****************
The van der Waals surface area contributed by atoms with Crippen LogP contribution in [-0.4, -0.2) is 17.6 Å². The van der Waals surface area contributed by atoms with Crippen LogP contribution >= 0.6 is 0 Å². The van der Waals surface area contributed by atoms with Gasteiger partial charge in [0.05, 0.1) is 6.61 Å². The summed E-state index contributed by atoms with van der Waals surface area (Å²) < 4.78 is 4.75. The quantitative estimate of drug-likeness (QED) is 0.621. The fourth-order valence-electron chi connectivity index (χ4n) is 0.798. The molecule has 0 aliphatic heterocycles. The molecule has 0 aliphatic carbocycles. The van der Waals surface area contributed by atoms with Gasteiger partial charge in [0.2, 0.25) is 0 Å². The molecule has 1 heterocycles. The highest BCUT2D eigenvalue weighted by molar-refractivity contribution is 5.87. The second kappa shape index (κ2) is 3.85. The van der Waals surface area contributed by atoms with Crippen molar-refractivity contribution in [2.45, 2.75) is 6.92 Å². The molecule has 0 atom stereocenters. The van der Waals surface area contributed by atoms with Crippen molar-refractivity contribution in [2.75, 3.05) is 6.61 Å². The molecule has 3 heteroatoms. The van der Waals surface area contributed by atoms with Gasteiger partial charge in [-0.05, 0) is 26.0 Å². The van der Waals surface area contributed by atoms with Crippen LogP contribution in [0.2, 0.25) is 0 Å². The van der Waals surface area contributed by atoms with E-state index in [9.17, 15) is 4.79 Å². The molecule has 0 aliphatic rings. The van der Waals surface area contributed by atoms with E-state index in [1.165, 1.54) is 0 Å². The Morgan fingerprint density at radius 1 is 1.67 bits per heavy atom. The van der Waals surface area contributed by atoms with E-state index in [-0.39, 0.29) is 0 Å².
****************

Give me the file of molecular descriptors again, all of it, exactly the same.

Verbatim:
The van der Waals surface area contributed by atoms with Crippen LogP contribution in [-0.4, -0.2) is 17.6 Å². The van der Waals surface area contributed by atoms with Crippen LogP contribution >= 0.6 is 0 Å². The van der Waals surface area contributed by atoms with Gasteiger partial charge in [0.05, 0.1) is 6.61 Å². The summed E-state index contributed by atoms with van der Waals surface area (Å²) < 4.78 is 4.75. The quantitative estimate of drug-likeness (QED) is 0.621. The fourth-order valence-electron chi connectivity index (χ4n) is 0.798. The molecule has 0 aliphatic heterocycles. The molecule has 0 aliphatic carbocycles. The van der Waals surface area contributed by atoms with Gasteiger partial charge in [0.2, 0.25) is 0 Å². The molecule has 1 heterocycles. The highest BCUT2D eigenvalue weighted by molar-refractivity contribution is 5.87. The second kappa shape index (κ2) is 3.85. The van der Waals surface area contributed by atoms with Crippen molar-refractivity contribution in [2.45, 2.75) is 6.92 Å². The molecule has 0 atom stereocenters. The van der Waals surface area contributed by atoms with Crippen molar-refractivity contribution in [2.75, 3.05) is 6.61 Å². The molecule has 3 heteroatoms. The van der Waals surface area contributed by atoms with Gasteiger partial charge in [-0.05, 0) is 26.0 Å². The van der Waals surface area contributed by atoms with Crippen LogP contribution in [0.2, 0.25) is 0 Å². The van der Waals surface area contributed by atoms with E-state index in [9.17, 15) is 4.79 Å². The molecule has 0 aliphatic rings. The van der Waals surface area contributed by atoms with E-state index in [1.165, 1.54) is 0 Å². The Morgan fingerprint density at radius 1 is 1.67 bits per heavy atom. The van der Waals surface area contributed by atoms with E-state index in [-0.39, 0.29) is 0 Å².